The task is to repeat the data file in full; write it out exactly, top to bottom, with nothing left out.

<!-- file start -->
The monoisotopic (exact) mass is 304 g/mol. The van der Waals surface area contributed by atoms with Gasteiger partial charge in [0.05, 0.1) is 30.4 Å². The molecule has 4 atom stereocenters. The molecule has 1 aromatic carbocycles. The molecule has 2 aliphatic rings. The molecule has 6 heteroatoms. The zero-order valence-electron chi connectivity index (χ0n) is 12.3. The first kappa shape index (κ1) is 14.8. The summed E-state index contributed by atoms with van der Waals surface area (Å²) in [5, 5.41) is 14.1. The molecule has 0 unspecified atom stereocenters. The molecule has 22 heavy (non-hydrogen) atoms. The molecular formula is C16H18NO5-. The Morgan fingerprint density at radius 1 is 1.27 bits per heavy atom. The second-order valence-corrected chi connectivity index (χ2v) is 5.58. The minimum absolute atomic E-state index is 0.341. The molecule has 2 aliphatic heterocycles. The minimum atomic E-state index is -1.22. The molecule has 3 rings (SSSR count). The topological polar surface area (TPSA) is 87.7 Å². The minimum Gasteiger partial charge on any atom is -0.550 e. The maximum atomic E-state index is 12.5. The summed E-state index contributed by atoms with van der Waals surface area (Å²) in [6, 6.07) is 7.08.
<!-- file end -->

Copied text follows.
The monoisotopic (exact) mass is 304 g/mol. The van der Waals surface area contributed by atoms with Gasteiger partial charge in [0.05, 0.1) is 30.4 Å². The molecule has 4 atom stereocenters. The molecule has 1 aromatic carbocycles. The molecule has 2 aliphatic rings. The molecule has 6 heteroatoms. The zero-order valence-electron chi connectivity index (χ0n) is 12.3. The first kappa shape index (κ1) is 14.8. The summed E-state index contributed by atoms with van der Waals surface area (Å²) in [5, 5.41) is 14.1. The molecule has 0 unspecified atom stereocenters. The molecule has 22 heavy (non-hydrogen) atoms. The molecular formula is C16H18NO5-. The Morgan fingerprint density at radius 1 is 1.27 bits per heavy atom. The second-order valence-corrected chi connectivity index (χ2v) is 5.58. The minimum absolute atomic E-state index is 0.341. The molecule has 2 aliphatic heterocycles. The minimum atomic E-state index is -1.22. The molecule has 3 rings (SSSR count). The topological polar surface area (TPSA) is 87.7 Å². The minimum Gasteiger partial charge on any atom is -0.550 e. The maximum atomic E-state index is 12.5. The summed E-state index contributed by atoms with van der Waals surface area (Å²) in [6, 6.07) is 7.08.